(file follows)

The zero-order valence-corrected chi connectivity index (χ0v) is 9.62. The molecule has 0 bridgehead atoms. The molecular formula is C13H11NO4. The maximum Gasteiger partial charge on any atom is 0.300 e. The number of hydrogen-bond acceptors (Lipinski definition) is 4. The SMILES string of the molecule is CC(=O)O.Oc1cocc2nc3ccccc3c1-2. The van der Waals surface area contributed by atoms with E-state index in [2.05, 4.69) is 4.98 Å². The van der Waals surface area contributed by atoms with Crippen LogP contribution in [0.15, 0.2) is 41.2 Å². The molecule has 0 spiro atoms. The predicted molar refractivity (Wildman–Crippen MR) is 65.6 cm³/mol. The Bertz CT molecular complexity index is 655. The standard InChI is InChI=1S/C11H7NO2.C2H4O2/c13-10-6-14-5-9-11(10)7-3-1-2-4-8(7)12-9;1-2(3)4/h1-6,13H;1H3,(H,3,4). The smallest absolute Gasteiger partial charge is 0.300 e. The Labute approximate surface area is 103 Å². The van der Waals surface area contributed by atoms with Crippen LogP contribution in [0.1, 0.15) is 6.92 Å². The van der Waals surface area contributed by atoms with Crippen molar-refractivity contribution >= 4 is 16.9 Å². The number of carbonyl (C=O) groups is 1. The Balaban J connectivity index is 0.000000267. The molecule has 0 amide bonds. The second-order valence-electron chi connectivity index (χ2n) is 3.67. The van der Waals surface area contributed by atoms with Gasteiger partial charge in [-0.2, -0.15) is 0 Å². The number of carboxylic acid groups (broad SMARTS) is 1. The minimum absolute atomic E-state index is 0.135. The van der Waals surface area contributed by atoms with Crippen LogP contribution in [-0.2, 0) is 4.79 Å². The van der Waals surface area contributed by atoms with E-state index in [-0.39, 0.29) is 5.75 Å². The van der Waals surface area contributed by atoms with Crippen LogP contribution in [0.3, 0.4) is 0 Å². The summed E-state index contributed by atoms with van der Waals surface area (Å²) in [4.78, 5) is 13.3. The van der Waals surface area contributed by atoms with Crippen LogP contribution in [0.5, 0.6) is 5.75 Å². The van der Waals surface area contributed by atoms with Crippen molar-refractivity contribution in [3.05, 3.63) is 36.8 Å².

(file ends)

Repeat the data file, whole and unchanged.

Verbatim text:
The zero-order valence-corrected chi connectivity index (χ0v) is 9.62. The molecule has 0 bridgehead atoms. The molecular formula is C13H11NO4. The maximum Gasteiger partial charge on any atom is 0.300 e. The number of hydrogen-bond acceptors (Lipinski definition) is 4. The SMILES string of the molecule is CC(=O)O.Oc1cocc2nc3ccccc3c1-2. The van der Waals surface area contributed by atoms with E-state index in [2.05, 4.69) is 4.98 Å². The van der Waals surface area contributed by atoms with Crippen LogP contribution in [0.15, 0.2) is 41.2 Å². The molecule has 0 spiro atoms. The predicted molar refractivity (Wildman–Crippen MR) is 65.6 cm³/mol. The Bertz CT molecular complexity index is 655. The standard InChI is InChI=1S/C11H7NO2.C2H4O2/c13-10-6-14-5-9-11(10)7-3-1-2-4-8(7)12-9;1-2(3)4/h1-6,13H;1H3,(H,3,4). The smallest absolute Gasteiger partial charge is 0.300 e. The Labute approximate surface area is 103 Å². The van der Waals surface area contributed by atoms with Crippen LogP contribution in [0.1, 0.15) is 6.92 Å². The van der Waals surface area contributed by atoms with Crippen molar-refractivity contribution >= 4 is 16.9 Å². The number of carbonyl (C=O) groups is 1. The Balaban J connectivity index is 0.000000267. The molecule has 0 amide bonds. The second-order valence-electron chi connectivity index (χ2n) is 3.67. The van der Waals surface area contributed by atoms with Gasteiger partial charge in [-0.2, -0.15) is 0 Å². The number of carboxylic acid groups (broad SMARTS) is 1. The minimum absolute atomic E-state index is 0.135. The van der Waals surface area contributed by atoms with Crippen LogP contribution in [-0.2, 0) is 4.79 Å². The van der Waals surface area contributed by atoms with E-state index in [-0.39, 0.29) is 5.75 Å². The van der Waals surface area contributed by atoms with Crippen LogP contribution in [0.3, 0.4) is 0 Å². The summed E-state index contributed by atoms with van der Waals surface area (Å²) in [4.78, 5) is 13.3. The van der Waals surface area contributed by atoms with Crippen LogP contribution in [0.5, 0.6) is 5.75 Å². The van der Waals surface area contributed by atoms with Crippen molar-refractivity contribution in [3.05, 3.63) is 36.8 Å².